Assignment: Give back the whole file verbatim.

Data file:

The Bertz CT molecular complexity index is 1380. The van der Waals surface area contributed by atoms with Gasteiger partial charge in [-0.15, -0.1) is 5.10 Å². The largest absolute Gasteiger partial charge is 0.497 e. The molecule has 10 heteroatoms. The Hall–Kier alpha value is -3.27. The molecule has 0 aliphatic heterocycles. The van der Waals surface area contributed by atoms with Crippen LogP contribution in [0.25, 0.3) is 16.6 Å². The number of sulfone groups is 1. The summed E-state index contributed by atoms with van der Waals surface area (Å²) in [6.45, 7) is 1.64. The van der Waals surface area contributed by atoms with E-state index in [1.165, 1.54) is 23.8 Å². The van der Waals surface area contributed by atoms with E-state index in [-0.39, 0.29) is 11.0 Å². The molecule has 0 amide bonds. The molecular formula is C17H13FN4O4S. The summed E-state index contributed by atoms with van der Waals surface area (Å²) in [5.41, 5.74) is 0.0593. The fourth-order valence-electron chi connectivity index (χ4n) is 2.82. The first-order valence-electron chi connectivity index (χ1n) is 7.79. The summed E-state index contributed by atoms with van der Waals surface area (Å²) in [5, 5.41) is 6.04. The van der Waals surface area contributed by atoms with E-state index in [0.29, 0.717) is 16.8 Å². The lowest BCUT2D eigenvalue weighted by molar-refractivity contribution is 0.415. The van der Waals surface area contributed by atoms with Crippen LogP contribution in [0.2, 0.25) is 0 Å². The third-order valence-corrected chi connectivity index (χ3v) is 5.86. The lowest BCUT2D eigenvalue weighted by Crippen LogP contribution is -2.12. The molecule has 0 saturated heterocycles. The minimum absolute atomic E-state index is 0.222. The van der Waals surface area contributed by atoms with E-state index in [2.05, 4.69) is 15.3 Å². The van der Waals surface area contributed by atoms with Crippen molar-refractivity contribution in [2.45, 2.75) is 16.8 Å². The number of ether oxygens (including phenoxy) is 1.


The Bertz CT molecular complexity index is 1380. The van der Waals surface area contributed by atoms with Gasteiger partial charge in [-0.15, -0.1) is 5.10 Å². The largest absolute Gasteiger partial charge is 0.497 e. The molecule has 10 heteroatoms. The Hall–Kier alpha value is -3.27. The molecule has 0 aliphatic heterocycles. The van der Waals surface area contributed by atoms with Crippen LogP contribution in [0.25, 0.3) is 16.6 Å². The number of sulfone groups is 1. The summed E-state index contributed by atoms with van der Waals surface area (Å²) in [6.45, 7) is 1.64. The van der Waals surface area contributed by atoms with E-state index in [1.165, 1.54) is 23.8 Å². The van der Waals surface area contributed by atoms with E-state index in [-0.39, 0.29) is 11.0 Å². The molecule has 0 amide bonds. The molecular formula is C17H13FN4O4S. The summed E-state index contributed by atoms with van der Waals surface area (Å²) in [5.41, 5.74) is 0.0593. The fourth-order valence-electron chi connectivity index (χ4n) is 2.82. The first-order valence-electron chi connectivity index (χ1n) is 7.79. The summed E-state index contributed by atoms with van der Waals surface area (Å²) in [5, 5.41) is 6.04. The van der Waals surface area contributed by atoms with E-state index in [0.29, 0.717) is 16.8 Å². The lowest BCUT2D eigenvalue weighted by molar-refractivity contribution is 0.415. The van der Waals surface area contributed by atoms with Crippen LogP contribution in [0.2, 0.25) is 0 Å². The third-order valence-corrected chi connectivity index (χ3v) is 5.86. The lowest BCUT2D eigenvalue weighted by Crippen LogP contribution is -2.12. The molecule has 0 saturated heterocycles. The minimum absolute atomic E-state index is 0.222. The van der Waals surface area contributed by atoms with E-state index in [2.05, 4.69) is 15.3 Å². The van der Waals surface area contributed by atoms with Crippen molar-refractivity contribution in [2.45, 2.75) is 16.8 Å². The number of ether oxygens (including phenoxy) is 1.